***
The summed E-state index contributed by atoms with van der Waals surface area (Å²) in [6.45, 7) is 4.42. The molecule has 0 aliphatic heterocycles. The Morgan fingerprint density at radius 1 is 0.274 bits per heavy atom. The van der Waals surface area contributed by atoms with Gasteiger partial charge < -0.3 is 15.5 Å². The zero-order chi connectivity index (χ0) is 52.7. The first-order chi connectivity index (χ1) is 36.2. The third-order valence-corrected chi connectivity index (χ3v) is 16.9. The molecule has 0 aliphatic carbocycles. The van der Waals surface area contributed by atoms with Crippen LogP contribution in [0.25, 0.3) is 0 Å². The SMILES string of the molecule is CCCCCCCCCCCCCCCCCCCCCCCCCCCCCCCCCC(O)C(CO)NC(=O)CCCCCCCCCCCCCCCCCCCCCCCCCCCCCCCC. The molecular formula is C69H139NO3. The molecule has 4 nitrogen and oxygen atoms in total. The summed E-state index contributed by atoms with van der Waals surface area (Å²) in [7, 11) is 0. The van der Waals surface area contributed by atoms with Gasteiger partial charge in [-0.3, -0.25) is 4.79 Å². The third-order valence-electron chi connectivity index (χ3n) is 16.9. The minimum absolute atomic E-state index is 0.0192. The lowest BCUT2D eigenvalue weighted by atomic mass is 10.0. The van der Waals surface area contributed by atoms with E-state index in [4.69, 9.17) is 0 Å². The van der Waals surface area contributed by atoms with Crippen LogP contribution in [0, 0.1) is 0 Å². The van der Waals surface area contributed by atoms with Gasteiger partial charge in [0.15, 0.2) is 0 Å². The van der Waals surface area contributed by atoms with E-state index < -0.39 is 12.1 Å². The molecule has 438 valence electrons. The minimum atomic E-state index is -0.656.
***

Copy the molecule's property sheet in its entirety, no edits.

The summed E-state index contributed by atoms with van der Waals surface area (Å²) in [6.45, 7) is 4.42. The molecule has 0 aliphatic heterocycles. The Morgan fingerprint density at radius 1 is 0.274 bits per heavy atom. The van der Waals surface area contributed by atoms with Gasteiger partial charge < -0.3 is 15.5 Å². The zero-order chi connectivity index (χ0) is 52.7. The first-order chi connectivity index (χ1) is 36.2. The third-order valence-corrected chi connectivity index (χ3v) is 16.9. The molecule has 0 aliphatic carbocycles. The van der Waals surface area contributed by atoms with Crippen LogP contribution in [0.25, 0.3) is 0 Å². The SMILES string of the molecule is CCCCCCCCCCCCCCCCCCCCCCCCCCCCCCCCCC(O)C(CO)NC(=O)CCCCCCCCCCCCCCCCCCCCCCCCCCCCCCCC. The molecular formula is C69H139NO3. The molecule has 4 nitrogen and oxygen atoms in total. The summed E-state index contributed by atoms with van der Waals surface area (Å²) in [7, 11) is 0. The van der Waals surface area contributed by atoms with Gasteiger partial charge in [-0.3, -0.25) is 4.79 Å². The third-order valence-electron chi connectivity index (χ3n) is 16.9. The minimum absolute atomic E-state index is 0.0192. The lowest BCUT2D eigenvalue weighted by atomic mass is 10.0. The van der Waals surface area contributed by atoms with E-state index in [4.69, 9.17) is 0 Å². The van der Waals surface area contributed by atoms with Crippen LogP contribution in [0, 0.1) is 0 Å². The van der Waals surface area contributed by atoms with Gasteiger partial charge in [0.15, 0.2) is 0 Å². The van der Waals surface area contributed by atoms with E-state index < -0.39 is 12.1 Å². The molecule has 438 valence electrons. The minimum atomic E-state index is -0.656.